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ENTERTAINMENT
January 15, 2012 | By Irene Lacher, Special to the Los Angeles Times
Emmy Rossum, 25, returns to Showtime for the second season of "Shameless" as Fiona, the eldest sister and mother figure of the scrappy, law-skirting, non-working-class Gallagher family. Already a performing vet at 25, Rossum's latest gig follows a childhood launch as a member of the Metropolitan Opera's Children's Chorus and starring roles in the 2004 film "The Phantom of the Opera" and big-budget disaster movies including "The Day After Tomorrow" and "Poseidon. " What will we learn about the Gallaghers this season?
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ENTERTAINMENT
January 15, 2012 | By Irene Lacher, Special to the Los Angeles Times
Emmy Rossum, 25, returns to Showtime for the second season of "Shameless" as Fiona, the eldest sister and mother figure of the scrappy, law-skirting, non-working-class Gallagher family. Already a performing vet at 25, Rossum's latest gig follows a childhood launch as a member of the Metropolitan Opera's Children's Chorus and starring roles in the 2004 film "The Phantom of the Opera" and big-budget disaster movies including "The Day After Tomorrow" and "Poseidon. " What will we learn about the Gallaghers this season?
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NEWS
April 18, 1988
Shortly before he disappeared in Lebanon, kidnaped Anglican Church envoy Terry Waite received a warning in Latin and English from the British consul that he might be in danger, the London Sunday Express reported. The newspaper published what it said were partial transcripts of Waite's last telephone conversations taken from recordings it said were smuggled out of Beirut by two Lebanese who now fear "they will be targets." In one conversation taped before Waite disappeared Jan.
MAGAZINE
May 22, 2005 | Ann Herold
People ask him what to plant in the giant pots he makes, and for a moment Frank Gallagher can't speak. He never saw them as something to hold plants but rather as pieces of shapely architecture on which the eye would light and the brain connected to it would experience what he calls a "feeling of warmth, comfort."
NEWS
November 11, 2000 | From Associated Press
The fate of Proposition L, the city's grass-roots anti-growth measure, remained unclear Friday. It was trailing by seven votes with many absentee and provisional ballots left to count. "It's definitely too close to call," said Christiane Hayashi, communications manager for the city's Department of Elections. There were nearly 30,000 absentee and provisional ballots left to verify and count.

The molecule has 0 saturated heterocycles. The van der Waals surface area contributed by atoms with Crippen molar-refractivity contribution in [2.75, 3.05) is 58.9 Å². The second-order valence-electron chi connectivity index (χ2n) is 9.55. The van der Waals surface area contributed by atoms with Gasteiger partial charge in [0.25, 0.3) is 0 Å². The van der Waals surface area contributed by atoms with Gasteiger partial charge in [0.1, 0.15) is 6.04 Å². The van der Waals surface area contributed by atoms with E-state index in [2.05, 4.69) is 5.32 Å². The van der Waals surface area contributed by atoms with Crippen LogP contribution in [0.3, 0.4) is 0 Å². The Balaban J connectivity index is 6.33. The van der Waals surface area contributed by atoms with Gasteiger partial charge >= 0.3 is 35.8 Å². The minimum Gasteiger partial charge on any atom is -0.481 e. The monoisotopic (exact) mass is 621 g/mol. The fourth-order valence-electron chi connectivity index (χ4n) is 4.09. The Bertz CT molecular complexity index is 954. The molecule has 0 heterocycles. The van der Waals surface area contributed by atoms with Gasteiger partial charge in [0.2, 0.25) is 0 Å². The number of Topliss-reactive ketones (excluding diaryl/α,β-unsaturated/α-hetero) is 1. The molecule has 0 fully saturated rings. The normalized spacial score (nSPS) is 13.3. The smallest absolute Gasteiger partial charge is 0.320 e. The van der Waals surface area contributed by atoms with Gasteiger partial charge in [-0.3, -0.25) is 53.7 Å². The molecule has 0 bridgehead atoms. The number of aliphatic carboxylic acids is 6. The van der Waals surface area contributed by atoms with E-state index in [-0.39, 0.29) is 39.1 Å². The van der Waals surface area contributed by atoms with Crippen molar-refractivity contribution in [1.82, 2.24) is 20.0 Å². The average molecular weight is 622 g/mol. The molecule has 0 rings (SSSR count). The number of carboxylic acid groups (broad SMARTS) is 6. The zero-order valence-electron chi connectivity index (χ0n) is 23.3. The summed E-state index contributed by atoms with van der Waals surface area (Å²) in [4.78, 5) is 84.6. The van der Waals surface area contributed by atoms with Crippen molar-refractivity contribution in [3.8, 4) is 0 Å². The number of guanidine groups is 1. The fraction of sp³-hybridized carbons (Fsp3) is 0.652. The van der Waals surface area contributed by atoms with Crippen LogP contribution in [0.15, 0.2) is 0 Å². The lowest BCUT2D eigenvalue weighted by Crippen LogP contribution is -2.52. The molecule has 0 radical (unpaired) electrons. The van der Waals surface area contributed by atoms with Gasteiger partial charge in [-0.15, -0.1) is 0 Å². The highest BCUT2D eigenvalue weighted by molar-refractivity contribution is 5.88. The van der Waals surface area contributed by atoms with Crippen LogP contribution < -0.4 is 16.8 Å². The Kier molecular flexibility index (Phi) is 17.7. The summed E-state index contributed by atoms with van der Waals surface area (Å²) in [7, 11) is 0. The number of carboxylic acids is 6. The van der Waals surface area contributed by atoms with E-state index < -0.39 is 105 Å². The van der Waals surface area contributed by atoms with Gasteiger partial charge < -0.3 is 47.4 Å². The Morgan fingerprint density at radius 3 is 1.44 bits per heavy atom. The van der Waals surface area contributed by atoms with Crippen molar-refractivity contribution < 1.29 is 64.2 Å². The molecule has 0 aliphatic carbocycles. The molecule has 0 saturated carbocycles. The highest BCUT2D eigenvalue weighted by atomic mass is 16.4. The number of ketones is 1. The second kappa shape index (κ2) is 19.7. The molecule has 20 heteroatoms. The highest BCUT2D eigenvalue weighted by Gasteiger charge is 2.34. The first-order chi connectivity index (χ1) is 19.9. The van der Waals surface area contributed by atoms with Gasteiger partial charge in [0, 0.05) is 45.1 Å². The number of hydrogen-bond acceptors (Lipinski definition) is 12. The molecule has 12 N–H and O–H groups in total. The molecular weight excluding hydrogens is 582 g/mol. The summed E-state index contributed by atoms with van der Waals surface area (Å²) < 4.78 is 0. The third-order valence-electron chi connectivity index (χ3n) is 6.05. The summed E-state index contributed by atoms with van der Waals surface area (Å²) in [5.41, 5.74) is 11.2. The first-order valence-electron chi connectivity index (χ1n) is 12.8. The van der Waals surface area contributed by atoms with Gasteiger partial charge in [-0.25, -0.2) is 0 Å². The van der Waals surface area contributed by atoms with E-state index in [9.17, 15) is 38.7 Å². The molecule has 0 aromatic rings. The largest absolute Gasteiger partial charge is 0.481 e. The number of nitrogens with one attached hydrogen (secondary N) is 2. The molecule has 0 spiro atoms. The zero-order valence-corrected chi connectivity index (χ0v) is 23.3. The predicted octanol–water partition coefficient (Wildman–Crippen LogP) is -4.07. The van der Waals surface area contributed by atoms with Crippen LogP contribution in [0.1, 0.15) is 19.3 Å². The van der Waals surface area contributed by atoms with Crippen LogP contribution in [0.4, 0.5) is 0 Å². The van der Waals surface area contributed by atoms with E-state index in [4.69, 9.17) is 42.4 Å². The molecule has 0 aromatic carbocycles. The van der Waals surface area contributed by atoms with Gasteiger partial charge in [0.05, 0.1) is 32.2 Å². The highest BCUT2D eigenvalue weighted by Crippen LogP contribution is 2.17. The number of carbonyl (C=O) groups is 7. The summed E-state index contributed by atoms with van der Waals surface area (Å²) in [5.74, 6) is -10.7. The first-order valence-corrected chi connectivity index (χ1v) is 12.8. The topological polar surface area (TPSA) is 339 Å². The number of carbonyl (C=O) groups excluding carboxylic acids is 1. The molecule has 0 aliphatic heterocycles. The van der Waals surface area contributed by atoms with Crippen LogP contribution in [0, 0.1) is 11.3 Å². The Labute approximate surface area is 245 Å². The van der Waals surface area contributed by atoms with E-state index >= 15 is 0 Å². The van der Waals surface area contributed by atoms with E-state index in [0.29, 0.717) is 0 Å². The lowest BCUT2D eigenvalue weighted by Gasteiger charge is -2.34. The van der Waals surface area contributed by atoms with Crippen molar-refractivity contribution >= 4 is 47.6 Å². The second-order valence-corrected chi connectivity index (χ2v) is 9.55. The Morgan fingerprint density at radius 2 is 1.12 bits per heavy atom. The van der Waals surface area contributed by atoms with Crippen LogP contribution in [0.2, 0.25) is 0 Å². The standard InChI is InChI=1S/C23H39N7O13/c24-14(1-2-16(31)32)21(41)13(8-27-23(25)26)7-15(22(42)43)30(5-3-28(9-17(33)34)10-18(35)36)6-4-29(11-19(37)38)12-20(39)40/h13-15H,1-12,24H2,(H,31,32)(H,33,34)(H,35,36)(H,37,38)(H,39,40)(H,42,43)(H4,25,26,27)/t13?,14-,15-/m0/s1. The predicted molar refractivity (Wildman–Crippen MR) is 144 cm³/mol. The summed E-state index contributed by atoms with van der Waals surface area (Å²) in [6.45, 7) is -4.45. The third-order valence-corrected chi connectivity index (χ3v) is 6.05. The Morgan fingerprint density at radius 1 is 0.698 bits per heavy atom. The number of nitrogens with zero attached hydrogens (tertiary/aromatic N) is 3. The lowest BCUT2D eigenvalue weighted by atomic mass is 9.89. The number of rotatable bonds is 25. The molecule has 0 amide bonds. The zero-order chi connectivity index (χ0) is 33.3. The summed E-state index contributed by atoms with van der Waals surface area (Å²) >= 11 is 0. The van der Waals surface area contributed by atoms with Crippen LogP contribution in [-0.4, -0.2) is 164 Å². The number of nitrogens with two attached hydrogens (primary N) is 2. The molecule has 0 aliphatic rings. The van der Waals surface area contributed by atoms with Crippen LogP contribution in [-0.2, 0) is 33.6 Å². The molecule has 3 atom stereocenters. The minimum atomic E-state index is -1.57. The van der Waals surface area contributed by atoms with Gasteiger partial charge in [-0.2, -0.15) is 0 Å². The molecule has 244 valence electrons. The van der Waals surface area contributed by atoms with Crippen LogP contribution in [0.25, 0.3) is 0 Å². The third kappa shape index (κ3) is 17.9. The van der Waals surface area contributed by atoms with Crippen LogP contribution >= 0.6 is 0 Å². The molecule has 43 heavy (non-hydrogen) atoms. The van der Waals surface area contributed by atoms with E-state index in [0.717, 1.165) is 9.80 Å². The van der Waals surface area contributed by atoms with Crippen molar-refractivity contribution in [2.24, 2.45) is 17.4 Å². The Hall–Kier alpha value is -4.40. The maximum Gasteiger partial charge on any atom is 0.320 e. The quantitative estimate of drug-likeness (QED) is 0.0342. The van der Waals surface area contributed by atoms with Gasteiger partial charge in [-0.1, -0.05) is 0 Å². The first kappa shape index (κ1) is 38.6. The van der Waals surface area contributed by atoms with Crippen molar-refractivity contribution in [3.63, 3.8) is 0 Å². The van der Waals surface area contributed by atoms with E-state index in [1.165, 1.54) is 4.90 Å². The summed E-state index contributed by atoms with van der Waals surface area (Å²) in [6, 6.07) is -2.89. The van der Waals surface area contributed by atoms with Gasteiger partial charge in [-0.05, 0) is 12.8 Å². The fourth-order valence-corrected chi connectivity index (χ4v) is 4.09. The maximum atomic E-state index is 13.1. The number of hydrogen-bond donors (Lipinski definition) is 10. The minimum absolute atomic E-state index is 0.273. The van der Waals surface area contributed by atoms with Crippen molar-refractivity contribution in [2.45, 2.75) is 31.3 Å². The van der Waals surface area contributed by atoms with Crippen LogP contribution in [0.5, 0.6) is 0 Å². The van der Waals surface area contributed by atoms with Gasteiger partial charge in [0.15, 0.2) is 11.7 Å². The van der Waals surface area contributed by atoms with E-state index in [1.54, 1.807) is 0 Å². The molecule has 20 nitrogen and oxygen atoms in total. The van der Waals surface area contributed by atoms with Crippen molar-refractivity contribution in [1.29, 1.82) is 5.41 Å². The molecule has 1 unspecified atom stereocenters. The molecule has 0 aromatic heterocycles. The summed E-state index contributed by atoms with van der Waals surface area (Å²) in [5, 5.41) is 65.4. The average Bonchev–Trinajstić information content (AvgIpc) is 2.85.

NEWS
December 6, 2000 | JOHN M. GLIONNA, TIMES STAFF WRITER
Final results released Tuesday in a battle over runaway dot-com development here show that voters narrowly rejected a ballot measure to enact tough limits on office construction, officials said. Results certified by the San Francisco Department of Elections show Proposition L, backed by slow-growth activists but strongly opposed by Mayor Willie Brown and major business interests, failing, 49.8% to 50.2%, a margin of 1,278 votes.
MAGAZINE
May 16, 1999 | Monica Corcoran
"Generally, we don't eat doughnuts in here," laughs Joan Winchell, as she opens a door to the intimate home theater that she and doughnut magnate husband Verne christened "The Bijou" because "it reminds me of a little jewel." One peek inside the 400-square-foot screening room and it's obvious why cruller consumption is frowned upon. This is no TV den. Retractable brass and wood-inlaid doors modeled after those housing the Chrysler Building's elevator hide a 9-by-7 screen.
ENTERTAINMENT
March 10, 2000 | KEVIN THOMAS, TIMES STAFF WRITER
"Orphans" begins with a ritual, as three adult brothers and their sister bid formal farewell to their dead mother in her Glasgow, Scotland, row house bedroom as they prepare her for her funeral the next day. But what comes next swiftly careens into chaos. By the time we learn that Rose Flynn had died suddenly, at 61 of a heart attack the day before, we have already experienced the full and devastating impact her death has had upon her children.
CALIFORNIA | LOCAL
September 21, 1985 | HECTOR GUTIERREZ, Times Staff Writer
Marcelo Villafane has tried telephoning relatives in Mexico City at least 30 times in the last two days--without success. Yet, he spent most of Friday trying to make contact. He doesn't have a telephone, so he used the one in his brother's house down the street. Villafane's experience was typical of many Latino residents of the Minnie Street apartments in southeast Santa Ana who have families in Mexico City and feel compelled to place calls throughout the day because they are worried.
ENTERTAINMENT
October 20, 1998 | JOHN ROOS, SPECIAL TO THE TIMES
Irish songbird Mary Black is blessed with a voice that is pure gold. A symbol of tonal purity, her alto soars, dips and flutters with a gracefulness uncommon in this era of one-dimensional, angst-ridden wailers. It's a glowing instrument that has long been embraced by the Irish--the veteran singer has sold more albums in her homeland than either U2 or Sinead O'Connor.
CALIFORNIA | LOCAL
February 22, 2003 | John M. Glionna and David Streitfeld, Times Staff Writers
The San Francisco Examiner, a once-fabled newspaper that has been struggling to survive in the shadow of the dominant Chronicle, fired most of its editorial staffers Friday, but planned to continue publishing. The 25-cent tabloid will probably be offered for free, dismissed employees say they were told. The Examiner, which had about 40 employees, now will be assisted by reporters from two weekly publications that also are owned by Publisher Florence Fang. She could not be reached for comment.
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